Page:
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    Inadequate Consideration of Growth’s True Cost within Communities Evident in John Bossange’s Futures Project

    The Impact of Growth on Vermont: A Closer Look at “Carrying Capacity”

    We often hear about the need for more workers, economic growth, and increased housing in Vermont. These issues are crucial for the future of our state. However, what is often missing from these discussions is the consideration of the impact of growth on our towns and cities. Without proper planning and understanding of “carrying capacity,” the desired growth can overwhelm our communities.

    “Carrying capacity” refers to the ability of a region to support a growing population while maintaining essential services and infrastructure. It includes factors such as the impact on schools, police, fire departments, public works, parks, intersections, and traffic control. It also entails ensuring adequate wastewater treatment and stormwater systems, access to clean drinking water, and expanding the fossil fuel gas and electrical grids.

    Unfortunately, a recent article from the Vermont Futures Project failed to address the concept of “carrying capacity” in its analysis of the necessary conditions for successful long-term growth. The article focused on increasing Vermont’s population from 649,150 to 802,000 by 2035, without accounting for the strain this growth would put on our communities.

    The assumptions made in the article are questionable at best. It proposes the need for 13,500 workers each year for the next 12 years, based on projected retirements and an expanded economy. However, the lack of clarity and specific details makes these numbers confusing and unconvincing.

    While there is a need for more housing, particularly affordable options, it is essential to consider the preferences of younger families. They are looking for homes in areas that offer natural beauty and access to undeveloped and conserved land. Young people are also passionate about environmental conservation and want to ensure a livable environment for future generations. Any successful recruitment or job growth must align with these priorities.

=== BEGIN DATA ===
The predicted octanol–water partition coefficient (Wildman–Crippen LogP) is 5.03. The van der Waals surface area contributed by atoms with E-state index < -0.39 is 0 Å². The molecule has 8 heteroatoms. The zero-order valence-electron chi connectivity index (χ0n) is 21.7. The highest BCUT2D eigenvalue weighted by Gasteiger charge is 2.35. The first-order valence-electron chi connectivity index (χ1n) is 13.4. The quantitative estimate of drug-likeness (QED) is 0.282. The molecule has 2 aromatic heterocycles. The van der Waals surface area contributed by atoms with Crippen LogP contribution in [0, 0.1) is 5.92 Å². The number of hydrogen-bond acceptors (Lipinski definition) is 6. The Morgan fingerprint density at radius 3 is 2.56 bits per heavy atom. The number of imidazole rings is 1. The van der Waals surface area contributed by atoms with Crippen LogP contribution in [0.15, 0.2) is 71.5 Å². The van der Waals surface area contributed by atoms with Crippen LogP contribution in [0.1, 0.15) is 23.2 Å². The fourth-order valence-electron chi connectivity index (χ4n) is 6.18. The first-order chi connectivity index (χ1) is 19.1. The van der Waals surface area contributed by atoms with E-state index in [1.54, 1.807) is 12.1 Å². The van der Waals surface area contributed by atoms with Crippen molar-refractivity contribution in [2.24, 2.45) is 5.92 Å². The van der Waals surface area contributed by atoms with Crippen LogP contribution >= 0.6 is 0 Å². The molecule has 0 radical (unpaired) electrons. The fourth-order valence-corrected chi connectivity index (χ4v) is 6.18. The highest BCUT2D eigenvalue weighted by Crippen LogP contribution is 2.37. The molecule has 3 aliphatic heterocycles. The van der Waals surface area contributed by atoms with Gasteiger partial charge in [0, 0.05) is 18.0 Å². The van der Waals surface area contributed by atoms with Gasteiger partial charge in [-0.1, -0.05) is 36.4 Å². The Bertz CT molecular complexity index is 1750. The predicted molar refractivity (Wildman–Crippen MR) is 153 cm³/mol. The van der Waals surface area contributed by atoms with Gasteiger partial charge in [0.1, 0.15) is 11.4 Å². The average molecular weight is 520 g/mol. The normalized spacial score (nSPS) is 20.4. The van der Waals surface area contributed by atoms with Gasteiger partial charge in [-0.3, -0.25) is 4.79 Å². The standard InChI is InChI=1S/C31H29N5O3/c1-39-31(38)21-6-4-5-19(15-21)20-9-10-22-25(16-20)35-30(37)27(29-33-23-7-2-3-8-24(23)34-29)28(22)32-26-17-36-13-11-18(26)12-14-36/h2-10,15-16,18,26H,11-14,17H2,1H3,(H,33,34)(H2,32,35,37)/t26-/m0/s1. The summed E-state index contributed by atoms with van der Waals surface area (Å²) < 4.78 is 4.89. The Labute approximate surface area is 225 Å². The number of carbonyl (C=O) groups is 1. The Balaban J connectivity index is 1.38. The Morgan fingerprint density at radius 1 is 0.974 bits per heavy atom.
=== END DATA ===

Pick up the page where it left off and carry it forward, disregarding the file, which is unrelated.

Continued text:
The article suggests that building more housing is the key to attracting newcomers. However, it fails to emphasize responsible development within existing village, town, and city core areas. Young families seek communities with good schools, affordable homes, and easy access to amenities like bike and walking paths. If they cannot find these features, they are unlikely to choose Vermont, even if the job opportunities are enticing.

    Moreover, the proposal to increase the number of housing units from 269,527 to 350,000 raises concerns about the true “carrying capacity.” According to Vermont’s calculations, each new occupied home would add 2.35 people to the population. With 80,473 new homes being proposed, this would result in 189,111 more residents. Additionally, using the state’s formula for school enrollment projections, this would mean an additional 32,148 school-age children. Furthermore, the increased population would bring approximately 185,087 more cars to our small state. These figures have significant implications for our villages, towns, cities, and counties in terms of infrastructure strain and quality of life.

    It is important to question who stands to benefit the most from such growth. Readers should carefully consider the board of directors and major donors supporting the Vermont Futures Project. Transparency is needed to understand who shapes our vision and funds research that impacts our state.

    We must recognize that “carrying capacity” comes with a financial burden. Impact fees and increases in the tax base often fail to cover the true costs of development. As a result, taxpayers end up shouldering the burden through drastic increases in municipal and school tax rates. The historically documented consequences of growing populations and increased housing should prompt us to evaluate the “carrying capacity” of every new building permit request thoroughly.

    The Vermont Futures Project’s failure to address the concept of “carrying capacity” raises questions. The authors owe all Vermont residents an explanation for this omission. Town managers, selectboards, and city councils should reject the proposal, as they are the ones who understand the true impact and costs of growth in their communities.

    In conclusion, as we strive for economic growth, it is crucial to consider the impacts and costs associated with that growth. Planning for “carrying capacity” is essential to ensure the long-term sustainability and well-being of our towns and cities. As Vermont continues to evolve, we must prioritize responsible development and consider the preferences of younger generations who seek a balance between economic opportunity and a high quality of life.

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